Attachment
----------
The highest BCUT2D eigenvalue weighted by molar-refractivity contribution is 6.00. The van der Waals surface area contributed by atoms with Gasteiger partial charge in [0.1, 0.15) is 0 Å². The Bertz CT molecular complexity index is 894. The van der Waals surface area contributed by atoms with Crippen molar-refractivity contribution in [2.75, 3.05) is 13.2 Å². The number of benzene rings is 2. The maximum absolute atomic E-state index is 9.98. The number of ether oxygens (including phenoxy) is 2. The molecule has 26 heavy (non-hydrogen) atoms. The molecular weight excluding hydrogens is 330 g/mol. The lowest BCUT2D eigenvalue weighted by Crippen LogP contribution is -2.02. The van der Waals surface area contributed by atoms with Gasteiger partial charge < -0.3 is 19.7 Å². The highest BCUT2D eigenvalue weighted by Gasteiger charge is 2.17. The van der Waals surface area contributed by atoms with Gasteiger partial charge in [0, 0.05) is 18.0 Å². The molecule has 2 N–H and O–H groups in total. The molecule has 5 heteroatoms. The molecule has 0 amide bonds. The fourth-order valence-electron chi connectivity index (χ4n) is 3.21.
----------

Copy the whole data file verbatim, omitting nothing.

The highest BCUT2D eigenvalue weighted by molar-refractivity contribution is 6.00. The van der Waals surface area contributed by atoms with Gasteiger partial charge in [0.1, 0.15) is 0 Å². The Bertz CT molecular complexity index is 894. The van der Waals surface area contributed by atoms with Crippen molar-refractivity contribution in [2.75, 3.05) is 13.2 Å². The number of benzene rings is 2. The maximum absolute atomic E-state index is 9.98. The number of ether oxygens (including phenoxy) is 2. The molecule has 26 heavy (non-hydrogen) atoms. The molecular weight excluding hydrogens is 330 g/mol. The lowest BCUT2D eigenvalue weighted by Crippen LogP contribution is -2.02. The van der Waals surface area contributed by atoms with Gasteiger partial charge < -0.3 is 19.7 Å². The highest BCUT2D eigenvalue weighted by Gasteiger charge is 2.17. The van der Waals surface area contributed by atoms with Gasteiger partial charge in [0, 0.05) is 18.0 Å². The molecule has 2 N–H and O–H groups in total. The molecule has 5 heteroatoms. The molecule has 0 amide bonds. The fourth-order valence-electron chi connectivity index (χ4n) is 3.21.